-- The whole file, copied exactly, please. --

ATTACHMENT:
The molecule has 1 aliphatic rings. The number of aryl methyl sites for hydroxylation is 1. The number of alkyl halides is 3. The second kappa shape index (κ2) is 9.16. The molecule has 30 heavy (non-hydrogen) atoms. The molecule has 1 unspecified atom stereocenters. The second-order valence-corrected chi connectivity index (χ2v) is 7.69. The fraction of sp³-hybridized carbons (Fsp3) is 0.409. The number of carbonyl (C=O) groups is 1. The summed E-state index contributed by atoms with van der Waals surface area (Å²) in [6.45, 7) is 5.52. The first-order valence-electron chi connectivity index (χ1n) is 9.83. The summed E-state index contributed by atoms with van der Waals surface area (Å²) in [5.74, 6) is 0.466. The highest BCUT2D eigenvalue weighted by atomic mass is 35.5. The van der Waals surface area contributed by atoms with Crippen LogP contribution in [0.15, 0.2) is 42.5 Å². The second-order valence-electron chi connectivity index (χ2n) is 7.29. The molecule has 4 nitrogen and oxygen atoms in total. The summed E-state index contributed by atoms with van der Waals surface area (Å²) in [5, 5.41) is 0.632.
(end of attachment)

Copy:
The molecule has 1 aliphatic rings. The number of aryl methyl sites for hydroxylation is 1. The number of alkyl halides is 3. The second kappa shape index (κ2) is 9.16. The molecule has 30 heavy (non-hydrogen) atoms. The molecule has 1 unspecified atom stereocenters. The second-order valence-corrected chi connectivity index (χ2v) is 7.69. The fraction of sp³-hybridized carbons (Fsp3) is 0.409. The number of carbonyl (C=O) groups is 1. The summed E-state index contributed by atoms with van der Waals surface area (Å²) in [6.45, 7) is 5.52. The first-order valence-electron chi connectivity index (χ1n) is 9.83. The summed E-state index contributed by atoms with van der Waals surface area (Å²) in [5.74, 6) is 0.466. The highest BCUT2D eigenvalue weighted by atomic mass is 35.5. The van der Waals surface area contributed by atoms with Crippen LogP contribution in [0.15, 0.2) is 42.5 Å². The second-order valence-electron chi connectivity index (χ2n) is 7.29. The molecule has 4 nitrogen and oxygen atoms in total. The summed E-state index contributed by atoms with van der Waals surface area (Å²) in [5, 5.41) is 0.632.